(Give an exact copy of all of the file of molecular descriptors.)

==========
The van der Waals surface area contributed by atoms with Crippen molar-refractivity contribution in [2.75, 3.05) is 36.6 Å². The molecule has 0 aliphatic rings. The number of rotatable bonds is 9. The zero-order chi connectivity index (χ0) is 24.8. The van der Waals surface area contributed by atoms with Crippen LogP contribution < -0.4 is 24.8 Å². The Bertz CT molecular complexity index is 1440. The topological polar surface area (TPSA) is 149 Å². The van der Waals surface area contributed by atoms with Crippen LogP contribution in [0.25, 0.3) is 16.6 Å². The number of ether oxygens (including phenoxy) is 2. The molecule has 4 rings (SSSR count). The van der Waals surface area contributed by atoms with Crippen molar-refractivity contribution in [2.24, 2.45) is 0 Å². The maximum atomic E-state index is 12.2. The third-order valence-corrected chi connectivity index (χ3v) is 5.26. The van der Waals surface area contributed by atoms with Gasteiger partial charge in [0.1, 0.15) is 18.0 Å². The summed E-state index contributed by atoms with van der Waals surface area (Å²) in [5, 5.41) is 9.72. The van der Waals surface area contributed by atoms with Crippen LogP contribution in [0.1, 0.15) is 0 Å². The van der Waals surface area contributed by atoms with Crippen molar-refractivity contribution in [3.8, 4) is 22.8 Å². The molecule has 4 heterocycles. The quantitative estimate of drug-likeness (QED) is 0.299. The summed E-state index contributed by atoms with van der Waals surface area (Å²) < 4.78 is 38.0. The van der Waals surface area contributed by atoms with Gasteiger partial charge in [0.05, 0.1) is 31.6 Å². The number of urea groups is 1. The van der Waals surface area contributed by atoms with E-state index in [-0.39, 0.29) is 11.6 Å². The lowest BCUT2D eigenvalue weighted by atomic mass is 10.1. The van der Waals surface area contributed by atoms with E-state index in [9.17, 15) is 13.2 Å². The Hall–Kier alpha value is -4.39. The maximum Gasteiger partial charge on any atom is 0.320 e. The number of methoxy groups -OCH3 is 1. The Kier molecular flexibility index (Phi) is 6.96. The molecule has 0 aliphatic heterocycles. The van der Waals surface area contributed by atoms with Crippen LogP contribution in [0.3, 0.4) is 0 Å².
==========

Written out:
The van der Waals surface area contributed by atoms with Crippen molar-refractivity contribution in [2.75, 3.05) is 36.6 Å². The molecule has 0 aliphatic rings. The number of rotatable bonds is 9. The zero-order chi connectivity index (χ0) is 24.8. The van der Waals surface area contributed by atoms with Crippen LogP contribution < -0.4 is 24.8 Å². The Bertz CT molecular complexity index is 1440. The topological polar surface area (TPSA) is 149 Å². The van der Waals surface area contributed by atoms with Crippen LogP contribution in [0.25, 0.3) is 16.6 Å². The number of ether oxygens (including phenoxy) is 2. The molecule has 4 rings (SSSR count). The van der Waals surface area contributed by atoms with Crippen molar-refractivity contribution in [2.24, 2.45) is 0 Å². The maximum atomic E-state index is 12.2. The third-order valence-corrected chi connectivity index (χ3v) is 5.26. The van der Waals surface area contributed by atoms with Gasteiger partial charge in [0.1, 0.15) is 18.0 Å². The summed E-state index contributed by atoms with van der Waals surface area (Å²) in [5, 5.41) is 9.72. The van der Waals surface area contributed by atoms with Crippen LogP contribution in [0.1, 0.15) is 0 Å². The van der Waals surface area contributed by atoms with Crippen molar-refractivity contribution in [3.8, 4) is 22.8 Å². The molecule has 4 heterocycles. The quantitative estimate of drug-likeness (QED) is 0.299. The summed E-state index contributed by atoms with van der Waals surface area (Å²) < 4.78 is 38.0. The van der Waals surface area contributed by atoms with Gasteiger partial charge in [0.05, 0.1) is 31.6 Å². The number of urea groups is 1. The van der Waals surface area contributed by atoms with E-state index in [-0.39, 0.29) is 11.6 Å². The lowest BCUT2D eigenvalue weighted by atomic mass is 10.1. The van der Waals surface area contributed by atoms with E-state index in [9.17, 15) is 13.2 Å². The Hall–Kier alpha value is -4.39. The maximum Gasteiger partial charge on any atom is 0.320 e. The number of methoxy groups -OCH3 is 1. The Kier molecular flexibility index (Phi) is 6.96. The molecule has 0 aliphatic heterocycles. The van der Waals surface area contributed by atoms with Crippen LogP contribution in [0.3, 0.4) is 0 Å².